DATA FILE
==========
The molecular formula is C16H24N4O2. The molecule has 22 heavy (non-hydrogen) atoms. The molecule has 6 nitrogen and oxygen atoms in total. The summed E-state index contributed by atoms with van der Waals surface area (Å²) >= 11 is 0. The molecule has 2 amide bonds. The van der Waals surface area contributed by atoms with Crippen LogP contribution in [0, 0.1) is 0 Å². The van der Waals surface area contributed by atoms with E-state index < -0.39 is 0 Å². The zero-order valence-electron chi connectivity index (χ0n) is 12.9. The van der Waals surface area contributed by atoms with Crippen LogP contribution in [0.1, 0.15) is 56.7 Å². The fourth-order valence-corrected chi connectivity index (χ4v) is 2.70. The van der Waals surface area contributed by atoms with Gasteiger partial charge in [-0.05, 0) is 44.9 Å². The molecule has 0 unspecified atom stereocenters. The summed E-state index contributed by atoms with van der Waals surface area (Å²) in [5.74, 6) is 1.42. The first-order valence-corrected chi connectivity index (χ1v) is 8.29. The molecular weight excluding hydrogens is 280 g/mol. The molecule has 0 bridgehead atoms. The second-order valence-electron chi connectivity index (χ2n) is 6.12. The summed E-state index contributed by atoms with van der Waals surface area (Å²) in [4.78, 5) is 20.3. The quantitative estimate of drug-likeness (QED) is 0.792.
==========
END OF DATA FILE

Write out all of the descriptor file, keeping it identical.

The molecular formula is C16H24N4O2. The molecule has 22 heavy (non-hydrogen) atoms. The molecule has 6 nitrogen and oxygen atoms in total. The summed E-state index contributed by atoms with van der Waals surface area (Å²) >= 11 is 0. The molecule has 2 amide bonds. The van der Waals surface area contributed by atoms with Crippen LogP contribution in [0, 0.1) is 0 Å². The van der Waals surface area contributed by atoms with E-state index < -0.39 is 0 Å². The zero-order valence-electron chi connectivity index (χ0n) is 12.9. The van der Waals surface area contributed by atoms with Crippen LogP contribution in [0.1, 0.15) is 56.7 Å². The fourth-order valence-corrected chi connectivity index (χ4v) is 2.70. The van der Waals surface area contributed by atoms with Gasteiger partial charge in [-0.05, 0) is 44.9 Å². The molecule has 0 unspecified atom stereocenters. The summed E-state index contributed by atoms with van der Waals surface area (Å²) in [5.74, 6) is 1.42. The first-order valence-corrected chi connectivity index (χ1v) is 8.29. The molecular weight excluding hydrogens is 280 g/mol. The molecule has 0 bridgehead atoms. The second-order valence-electron chi connectivity index (χ2n) is 6.12. The summed E-state index contributed by atoms with van der Waals surface area (Å²) in [4.78, 5) is 20.3. The quantitative estimate of drug-likeness (QED) is 0.792.